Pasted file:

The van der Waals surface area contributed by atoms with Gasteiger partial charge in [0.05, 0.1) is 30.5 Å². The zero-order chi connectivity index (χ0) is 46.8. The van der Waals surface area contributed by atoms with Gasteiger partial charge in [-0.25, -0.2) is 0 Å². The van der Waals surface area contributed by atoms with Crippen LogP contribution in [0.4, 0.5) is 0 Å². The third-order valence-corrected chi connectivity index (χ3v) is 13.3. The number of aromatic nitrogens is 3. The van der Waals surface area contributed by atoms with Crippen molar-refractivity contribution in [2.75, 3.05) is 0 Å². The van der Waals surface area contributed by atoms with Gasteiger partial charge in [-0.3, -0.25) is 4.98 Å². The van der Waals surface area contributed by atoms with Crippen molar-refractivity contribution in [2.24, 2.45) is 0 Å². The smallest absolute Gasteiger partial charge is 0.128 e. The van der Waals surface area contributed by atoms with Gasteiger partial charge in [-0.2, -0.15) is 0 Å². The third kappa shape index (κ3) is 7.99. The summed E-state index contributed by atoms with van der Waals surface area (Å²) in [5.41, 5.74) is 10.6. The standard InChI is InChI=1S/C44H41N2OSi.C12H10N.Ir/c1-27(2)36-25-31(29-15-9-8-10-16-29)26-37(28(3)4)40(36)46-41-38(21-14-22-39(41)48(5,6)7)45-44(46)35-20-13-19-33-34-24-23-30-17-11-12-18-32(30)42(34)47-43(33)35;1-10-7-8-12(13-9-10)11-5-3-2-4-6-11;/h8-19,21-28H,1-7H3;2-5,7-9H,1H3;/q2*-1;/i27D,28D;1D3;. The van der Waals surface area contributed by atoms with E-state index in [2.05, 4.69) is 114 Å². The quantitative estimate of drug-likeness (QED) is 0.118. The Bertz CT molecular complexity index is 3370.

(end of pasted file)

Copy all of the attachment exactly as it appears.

The van der Waals surface area contributed by atoms with Gasteiger partial charge in [0.05, 0.1) is 30.5 Å². The zero-order chi connectivity index (χ0) is 46.8. The van der Waals surface area contributed by atoms with Gasteiger partial charge in [-0.25, -0.2) is 0 Å². The van der Waals surface area contributed by atoms with Crippen LogP contribution in [0.4, 0.5) is 0 Å². The third-order valence-corrected chi connectivity index (χ3v) is 13.3. The number of aromatic nitrogens is 3. The van der Waals surface area contributed by atoms with Crippen molar-refractivity contribution in [2.75, 3.05) is 0 Å². The van der Waals surface area contributed by atoms with Gasteiger partial charge in [-0.3, -0.25) is 4.98 Å². The van der Waals surface area contributed by atoms with Crippen molar-refractivity contribution in [2.24, 2.45) is 0 Å². The smallest absolute Gasteiger partial charge is 0.128 e. The van der Waals surface area contributed by atoms with Gasteiger partial charge in [-0.2, -0.15) is 0 Å². The third kappa shape index (κ3) is 7.99. The summed E-state index contributed by atoms with van der Waals surface area (Å²) in [5.41, 5.74) is 10.6. The standard InChI is InChI=1S/C44H41N2OSi.C12H10N.Ir/c1-27(2)36-25-31(29-15-9-8-10-16-29)26-37(28(3)4)40(36)46-41-38(21-14-22-39(41)48(5,6)7)45-44(46)35-20-13-19-33-34-24-23-30-17-11-12-18-32(30)42(34)47-43(33)35;1-10-7-8-12(13-9-10)11-5-3-2-4-6-11;/h8-19,21-28H,1-7H3;2-5,7-9H,1H3;/q2*-1;/i27D,28D;1D3;. The van der Waals surface area contributed by atoms with E-state index in [2.05, 4.69) is 114 Å². The quantitative estimate of drug-likeness (QED) is 0.118. The Bertz CT molecular complexity index is 3370.